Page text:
A sexy new way to pay | Bangkok Post: tech

Tech >

A sexy new way to pay

- +

Forget PayPal, what you really need is — at least as The Register in the UK quaintly puts it — "pay by bonk". Using the system, you knock your smartphone against another smartphone or device in a store to transfer funds from one account to another. A new payment system is also being planned at Apple, who wants to lead the near field communications (NFC) race. It will no doubt heavily feature the iTunes store (i.e. you pay money into your iTunes account and then use that to purchase items in the real world). This could essentially work like an iTunes-based debit card. Remember, however, that these NFC payment systems are also subject to those of a more unsavoury nature passing close to you and grabbing some cash for themselves. It is early days yet, but I expect that this will turn into a real issue. As for me, I bought myself a woven stainless steel wallet that acts as a Faraday cage. You could also just wrap it in tin foil, I suppose. 

It looks like Apple has encouraged Google and Samsung to sign a cross-licensing agreement for their technology over the next 10 years to put up a strong front against their fruity competitor. What has become known as the Great Patent Wars have cost both sides in often frivolous cases concerning items such as rounded corners, something that has existed since the days of the cavemen. The statement from Dr Seungho Ahn, head of Samsung's Intellectual Property Centre, that "Samsung and Google are showing the rest of the industry that there is more to gain from cooperating than engaging in unnecessary patent disputes". In related news, Samsung also signed a deal with Ericsson, ending their dispute and allowing patent and technology sharing with a company that has a lot to offer.

Skype is still the worst Android app I use. It is slow, often ignores "dismiss" or "back out" commands, takes up a large amount of processing power and doesn't always work, even when you've paid.

Struggling Blackberry has a new version of its operating system. Based on the numbering, it looks like a tiny incremental release, but it now runs Android apps much faster. It also supports the now standard "pinch-to-zoom" function most of us have had for a few years. Overall it is a big improvement. How much it will help the flagging brand remains to be seen.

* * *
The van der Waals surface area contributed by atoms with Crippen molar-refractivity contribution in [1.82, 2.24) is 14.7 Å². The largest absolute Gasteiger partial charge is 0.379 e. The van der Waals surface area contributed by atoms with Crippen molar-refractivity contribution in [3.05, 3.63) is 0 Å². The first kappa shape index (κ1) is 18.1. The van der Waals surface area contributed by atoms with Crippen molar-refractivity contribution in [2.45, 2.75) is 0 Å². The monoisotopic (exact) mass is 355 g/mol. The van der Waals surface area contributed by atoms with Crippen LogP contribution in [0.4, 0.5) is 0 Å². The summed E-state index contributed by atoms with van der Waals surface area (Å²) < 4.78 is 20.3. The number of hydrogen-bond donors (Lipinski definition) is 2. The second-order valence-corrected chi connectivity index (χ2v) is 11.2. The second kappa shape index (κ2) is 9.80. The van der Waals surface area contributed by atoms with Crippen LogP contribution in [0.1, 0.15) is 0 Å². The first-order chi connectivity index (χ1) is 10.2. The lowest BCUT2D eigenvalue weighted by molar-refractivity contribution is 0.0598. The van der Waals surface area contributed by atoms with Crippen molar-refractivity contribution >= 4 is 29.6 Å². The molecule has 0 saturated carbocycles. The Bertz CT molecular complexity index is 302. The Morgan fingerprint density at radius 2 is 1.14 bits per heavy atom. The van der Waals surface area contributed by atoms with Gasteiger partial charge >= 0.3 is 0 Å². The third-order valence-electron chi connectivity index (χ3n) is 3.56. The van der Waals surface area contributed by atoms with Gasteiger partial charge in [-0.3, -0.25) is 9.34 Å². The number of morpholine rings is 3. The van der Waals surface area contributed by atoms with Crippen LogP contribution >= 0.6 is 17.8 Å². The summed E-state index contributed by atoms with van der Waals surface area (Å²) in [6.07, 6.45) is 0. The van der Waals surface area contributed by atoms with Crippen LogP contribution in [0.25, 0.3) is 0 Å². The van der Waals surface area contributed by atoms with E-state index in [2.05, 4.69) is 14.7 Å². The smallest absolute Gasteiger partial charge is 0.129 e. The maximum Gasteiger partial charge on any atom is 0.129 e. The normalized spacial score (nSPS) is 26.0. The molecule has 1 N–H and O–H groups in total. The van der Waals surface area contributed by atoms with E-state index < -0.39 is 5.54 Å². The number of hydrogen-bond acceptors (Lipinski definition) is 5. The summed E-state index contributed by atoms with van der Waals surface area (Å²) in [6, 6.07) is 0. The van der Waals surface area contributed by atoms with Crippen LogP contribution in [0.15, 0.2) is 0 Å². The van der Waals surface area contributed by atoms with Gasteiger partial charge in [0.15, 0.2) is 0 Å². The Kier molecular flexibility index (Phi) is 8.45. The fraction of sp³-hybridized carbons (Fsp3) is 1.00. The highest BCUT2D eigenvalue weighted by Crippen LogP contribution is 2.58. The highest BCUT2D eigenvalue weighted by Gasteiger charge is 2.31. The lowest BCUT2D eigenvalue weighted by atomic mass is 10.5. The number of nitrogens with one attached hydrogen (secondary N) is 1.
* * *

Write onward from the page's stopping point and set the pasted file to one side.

According to research firm Kantar Worldpanel, Android made gains at the end of 2013 in Europe and most of the US over iOS and Windows Phone. Apple took the biggest hit with Microsoft also making some gains at their expense. Apple is still doing well in the US, Japan and China, so their overall shipments still look OK. And because their units are expensive, profits are also still good. I think 2014 will be an interesting year — I want to see how the Galaxy S5 impacts sales on the yet-to-be-announced new iPhone model.

In related news, according to the International Data Corporation, mankind managed to produce 1.8 billion mobile phones last year. Just over a billion of these were classified as smartphones. This is more than double the amount produced in 2012. As you might expect, Samsung topped the list. Apple took second place, with about half the volume. The next three spots were Huawei, LG and Lenovo. Note that Sony, HTC, Nokia and ZTE were not in the top five. Lenovo could crack third place this year and ZTE is not all that far behind. Apple will be the one to watch in China, but it is the under-$150 (5,000 baht) units that are the biggest growth drivers in the development world.

If you are sick of monochrome 3D printing and have more money than you know what to do with, the new Object500 Connex3 from Stratos could be what you are looking for. You get up to 46 colours in a single prototype, ranging from true black through the whole spectrum. The unit also supports multiple material types including rubber-like parts, allowing for two or three kinds of materials to be mixed in a single print. The price at the moment is around $330,000 which is still inexpensive for those wanting to try prototypes. Like most things in the IT world, give it a few years and we'll all have one.

HP has won another case against manufacturers of compatible ink cartridges in Germany and Poland. The company has actively ensured that its customers pay higher prices for replacements. So far this has not been much of an issue in Asia, and I suspect that local manufacturers will be safe for a while yet.

Finally, in science news, according to Stephen Hawking black holes may actually be more like grey holes, with a less-than-well-defined event horizon. Yes, they still suck up stars and galaxies.

James Hein is an IT professional of over 30 years' standing. You can contact him at jclhein@gmail.com

Bangkok Post online classifieds

Try buying & selling goods and properties 24/7 in our classifieds which has high purchasing power local & expatriate audience from within Thailand and around the world.

0 people commented about the above

Readers are urged not to submit comments that may cause legal dispute including slanderous, vulgar or violent language, incorrectly spelt names, discuss moderation action, quotes with no source or anything deemed critical of the monarchy. More information in our terms of use.

Please use our forum for more candid, lengthy, conversational and open discussion between one another.

  • Latest
  • Oldest
  • Most replied to
  • Most liked
  • Most disliked

    Click here to view more comments